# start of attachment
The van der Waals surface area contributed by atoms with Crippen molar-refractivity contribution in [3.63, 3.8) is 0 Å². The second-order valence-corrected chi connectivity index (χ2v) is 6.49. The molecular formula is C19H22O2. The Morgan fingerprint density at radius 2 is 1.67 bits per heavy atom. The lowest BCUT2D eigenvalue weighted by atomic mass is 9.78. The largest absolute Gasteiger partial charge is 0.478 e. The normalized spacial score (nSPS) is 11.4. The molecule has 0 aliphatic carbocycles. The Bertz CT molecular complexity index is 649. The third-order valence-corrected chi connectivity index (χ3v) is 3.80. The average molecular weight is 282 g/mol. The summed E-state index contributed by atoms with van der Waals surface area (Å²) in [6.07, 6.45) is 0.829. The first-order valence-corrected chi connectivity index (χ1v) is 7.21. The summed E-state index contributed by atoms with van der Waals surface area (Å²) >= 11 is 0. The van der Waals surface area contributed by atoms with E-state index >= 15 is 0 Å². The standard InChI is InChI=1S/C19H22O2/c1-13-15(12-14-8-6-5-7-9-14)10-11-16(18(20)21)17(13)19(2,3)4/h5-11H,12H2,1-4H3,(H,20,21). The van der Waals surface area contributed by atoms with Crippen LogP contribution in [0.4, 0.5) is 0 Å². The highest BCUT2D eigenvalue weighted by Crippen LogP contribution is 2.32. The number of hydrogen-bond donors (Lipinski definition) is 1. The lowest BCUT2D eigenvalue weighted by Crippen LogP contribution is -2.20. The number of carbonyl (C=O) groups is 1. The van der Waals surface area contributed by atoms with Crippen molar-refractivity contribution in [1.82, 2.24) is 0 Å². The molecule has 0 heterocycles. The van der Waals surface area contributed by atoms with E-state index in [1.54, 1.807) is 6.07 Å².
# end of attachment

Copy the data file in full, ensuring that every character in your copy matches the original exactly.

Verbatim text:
The van der Waals surface area contributed by atoms with Crippen molar-refractivity contribution in [3.63, 3.8) is 0 Å². The second-order valence-corrected chi connectivity index (χ2v) is 6.49. The molecular formula is C19H22O2. The Morgan fingerprint density at radius 2 is 1.67 bits per heavy atom. The lowest BCUT2D eigenvalue weighted by atomic mass is 9.78. The largest absolute Gasteiger partial charge is 0.478 e. The normalized spacial score (nSPS) is 11.4. The molecule has 0 aliphatic carbocycles. The Bertz CT molecular complexity index is 649. The third-order valence-corrected chi connectivity index (χ3v) is 3.80. The average molecular weight is 282 g/mol. The summed E-state index contributed by atoms with van der Waals surface area (Å²) in [6.07, 6.45) is 0.829. The first-order valence-corrected chi connectivity index (χ1v) is 7.21. The summed E-state index contributed by atoms with van der Waals surface area (Å²) >= 11 is 0. The van der Waals surface area contributed by atoms with E-state index >= 15 is 0 Å². The standard InChI is InChI=1S/C19H22O2/c1-13-15(12-14-8-6-5-7-9-14)10-11-16(18(20)21)17(13)19(2,3)4/h5-11H,12H2,1-4H3,(H,20,21). The van der Waals surface area contributed by atoms with Crippen LogP contribution in [0.4, 0.5) is 0 Å². The highest BCUT2D eigenvalue weighted by Crippen LogP contribution is 2.32. The number of hydrogen-bond donors (Lipinski definition) is 1. The lowest BCUT2D eigenvalue weighted by Crippen LogP contribution is -2.20. The number of carbonyl (C=O) groups is 1. The van der Waals surface area contributed by atoms with Crippen molar-refractivity contribution in [1.82, 2.24) is 0 Å². The molecule has 0 heterocycles. The van der Waals surface area contributed by atoms with E-state index in [1.54, 1.807) is 6.07 Å².